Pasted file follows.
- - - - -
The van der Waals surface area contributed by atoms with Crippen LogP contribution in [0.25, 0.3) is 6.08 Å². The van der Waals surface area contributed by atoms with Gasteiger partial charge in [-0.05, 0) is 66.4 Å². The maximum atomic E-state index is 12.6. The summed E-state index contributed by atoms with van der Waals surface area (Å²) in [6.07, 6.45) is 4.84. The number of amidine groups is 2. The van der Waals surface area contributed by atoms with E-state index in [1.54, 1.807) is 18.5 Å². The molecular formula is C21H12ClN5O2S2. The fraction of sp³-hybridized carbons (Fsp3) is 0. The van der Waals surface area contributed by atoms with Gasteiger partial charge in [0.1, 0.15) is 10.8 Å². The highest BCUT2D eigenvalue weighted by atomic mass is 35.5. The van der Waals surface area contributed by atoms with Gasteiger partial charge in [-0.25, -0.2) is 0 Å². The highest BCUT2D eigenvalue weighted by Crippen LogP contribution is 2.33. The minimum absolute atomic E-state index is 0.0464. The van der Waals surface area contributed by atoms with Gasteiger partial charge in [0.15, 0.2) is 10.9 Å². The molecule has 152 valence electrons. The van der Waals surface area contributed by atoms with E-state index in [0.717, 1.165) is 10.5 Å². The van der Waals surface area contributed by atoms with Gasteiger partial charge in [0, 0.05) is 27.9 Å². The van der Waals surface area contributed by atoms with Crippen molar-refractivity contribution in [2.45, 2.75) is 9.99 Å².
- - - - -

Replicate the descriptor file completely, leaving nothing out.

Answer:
The van der Waals surface area contributed by atoms with Crippen LogP contribution in [0.25, 0.3) is 6.08 Å². The van der Waals surface area contributed by atoms with Gasteiger partial charge in [-0.05, 0) is 66.4 Å². The maximum atomic E-state index is 12.6. The summed E-state index contributed by atoms with van der Waals surface area (Å²) in [6.07, 6.45) is 4.84. The number of amidine groups is 2. The van der Waals surface area contributed by atoms with E-state index in [1.54, 1.807) is 18.5 Å². The molecular formula is C21H12ClN5O2S2. The fraction of sp³-hybridized carbons (Fsp3) is 0. The van der Waals surface area contributed by atoms with Gasteiger partial charge in [0.1, 0.15) is 10.8 Å². The highest BCUT2D eigenvalue weighted by atomic mass is 35.5. The van der Waals surface area contributed by atoms with Gasteiger partial charge in [-0.25, -0.2) is 0 Å². The highest BCUT2D eigenvalue weighted by Crippen LogP contribution is 2.33. The minimum absolute atomic E-state index is 0.0464. The van der Waals surface area contributed by atoms with Gasteiger partial charge in [0.15, 0.2) is 10.9 Å². The molecule has 152 valence electrons. The van der Waals surface area contributed by atoms with E-state index in [0.717, 1.165) is 10.5 Å². The van der Waals surface area contributed by atoms with Gasteiger partial charge in [0, 0.05) is 27.9 Å². The van der Waals surface area contributed by atoms with Crippen molar-refractivity contribution in [2.45, 2.75) is 9.99 Å².